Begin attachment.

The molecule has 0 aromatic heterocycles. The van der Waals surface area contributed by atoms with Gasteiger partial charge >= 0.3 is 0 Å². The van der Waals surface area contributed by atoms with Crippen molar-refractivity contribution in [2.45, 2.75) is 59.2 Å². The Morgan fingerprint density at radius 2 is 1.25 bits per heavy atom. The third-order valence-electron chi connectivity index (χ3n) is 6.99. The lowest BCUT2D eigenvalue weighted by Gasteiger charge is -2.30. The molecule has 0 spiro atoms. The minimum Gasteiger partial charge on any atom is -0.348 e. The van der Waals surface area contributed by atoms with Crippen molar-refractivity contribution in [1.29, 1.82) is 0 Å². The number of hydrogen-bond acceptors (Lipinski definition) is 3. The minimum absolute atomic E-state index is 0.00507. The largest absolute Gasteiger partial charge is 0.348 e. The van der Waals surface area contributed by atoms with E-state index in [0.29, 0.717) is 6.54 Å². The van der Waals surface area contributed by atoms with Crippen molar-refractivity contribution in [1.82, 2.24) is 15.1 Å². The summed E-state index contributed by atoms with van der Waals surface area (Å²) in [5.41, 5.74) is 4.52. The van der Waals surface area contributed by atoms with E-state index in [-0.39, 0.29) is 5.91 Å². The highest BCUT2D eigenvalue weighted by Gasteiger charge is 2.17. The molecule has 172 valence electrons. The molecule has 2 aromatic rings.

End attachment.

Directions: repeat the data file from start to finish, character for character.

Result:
The molecule has 0 aromatic heterocycles. The van der Waals surface area contributed by atoms with Gasteiger partial charge >= 0.3 is 0 Å². The van der Waals surface area contributed by atoms with Crippen molar-refractivity contribution in [2.45, 2.75) is 59.2 Å². The Morgan fingerprint density at radius 2 is 1.25 bits per heavy atom. The third-order valence-electron chi connectivity index (χ3n) is 6.99. The lowest BCUT2D eigenvalue weighted by Gasteiger charge is -2.30. The molecule has 0 spiro atoms. The minimum Gasteiger partial charge on any atom is -0.348 e. The van der Waals surface area contributed by atoms with Crippen molar-refractivity contribution in [1.29, 1.82) is 0 Å². The number of hydrogen-bond acceptors (Lipinski definition) is 3. The minimum absolute atomic E-state index is 0.00507. The largest absolute Gasteiger partial charge is 0.348 e. The van der Waals surface area contributed by atoms with E-state index in [0.29, 0.717) is 6.54 Å². The van der Waals surface area contributed by atoms with Crippen molar-refractivity contribution in [1.82, 2.24) is 15.1 Å². The summed E-state index contributed by atoms with van der Waals surface area (Å²) in [5.41, 5.74) is 4.52. The van der Waals surface area contributed by atoms with E-state index in [-0.39, 0.29) is 5.91 Å². The highest BCUT2D eigenvalue weighted by Gasteiger charge is 2.17. The molecule has 172 valence electrons. The molecule has 2 aromatic rings.